It was during Victorian times that wedding bouquets as we know them today became the norm. Depending on the blooms chosen by the bride, she was able to communicate romantic sentiments, a tradition which remains today. Orange blossom, which was linked to chastity became very fashionable when in November 1839, Prince Albert gave his fiancée a gold and porcelain broach in the form of a sprig of orange blossom. When the couple married just a few months later in February 1840, Victoria wore a headdress made of real orange blossom blooms and her dress, trimmed with hand-made Honiton lace, had more orange blossom flowers attached.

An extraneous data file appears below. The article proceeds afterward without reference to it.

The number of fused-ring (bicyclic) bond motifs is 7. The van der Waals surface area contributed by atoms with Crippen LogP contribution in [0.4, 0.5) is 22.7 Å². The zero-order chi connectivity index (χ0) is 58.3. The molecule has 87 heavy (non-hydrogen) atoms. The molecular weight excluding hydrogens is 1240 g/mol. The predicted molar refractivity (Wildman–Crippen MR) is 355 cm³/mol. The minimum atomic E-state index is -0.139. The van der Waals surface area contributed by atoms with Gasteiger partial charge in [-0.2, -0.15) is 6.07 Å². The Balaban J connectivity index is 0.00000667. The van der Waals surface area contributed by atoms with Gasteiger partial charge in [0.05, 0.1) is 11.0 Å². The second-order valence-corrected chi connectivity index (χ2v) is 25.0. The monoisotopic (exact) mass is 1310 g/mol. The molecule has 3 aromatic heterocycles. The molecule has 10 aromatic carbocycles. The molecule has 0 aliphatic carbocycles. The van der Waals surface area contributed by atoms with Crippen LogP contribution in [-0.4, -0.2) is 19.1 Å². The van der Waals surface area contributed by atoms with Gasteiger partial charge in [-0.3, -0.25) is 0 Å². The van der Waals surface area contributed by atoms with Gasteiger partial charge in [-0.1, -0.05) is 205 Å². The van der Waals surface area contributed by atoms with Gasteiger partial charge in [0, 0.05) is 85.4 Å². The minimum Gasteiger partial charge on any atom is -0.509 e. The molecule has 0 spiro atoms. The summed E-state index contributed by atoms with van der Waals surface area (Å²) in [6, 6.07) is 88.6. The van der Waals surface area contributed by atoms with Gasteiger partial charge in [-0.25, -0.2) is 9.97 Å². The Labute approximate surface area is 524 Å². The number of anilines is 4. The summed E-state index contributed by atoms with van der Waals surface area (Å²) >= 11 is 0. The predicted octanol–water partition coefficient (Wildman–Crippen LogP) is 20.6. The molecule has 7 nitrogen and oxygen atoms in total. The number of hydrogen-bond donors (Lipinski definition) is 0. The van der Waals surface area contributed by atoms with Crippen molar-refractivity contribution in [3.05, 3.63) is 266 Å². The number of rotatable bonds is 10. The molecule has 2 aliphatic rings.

The Royals continued to influence the style of bridal bouquets for many years. When Elizabeth Bowes-Lyon married Prince Albert (later King George VI) in 1923 in Westminster Abbey, she laid her bridal bouquet at the Tomb of the Unknown Soldier as a tribute to her brother Fergus who had died at the Battle of Loos in 1915. Since then, other royal brides have continued the tradition. When her daughter, the late Queen Elizabeth II married Prince Philip in November 1947, she had chosen three very delicate and at the time very rare orchids representing love, beauty and strength: white Cattleya, Odontoglossum and Cypripedium orchids. The blooms were brought together in a freeform bouquet adding a touch of opulence to a wedding which took place against a backdrop of post war austerity. Unfortunately, not everything went according to plan with her wedding bouquet as despite it being personally delivered to Buckingham Palace, the bouquet went missing sometime between the newlyweds’ return to Buckingham Palace and the wedding breakfast. This is why the Queen was empty-handed for her wedding photos. The couple later had to recreate some shots from their wedding when their florist created a replica. Since then, all royal florists have to create a replica bouquet just in case.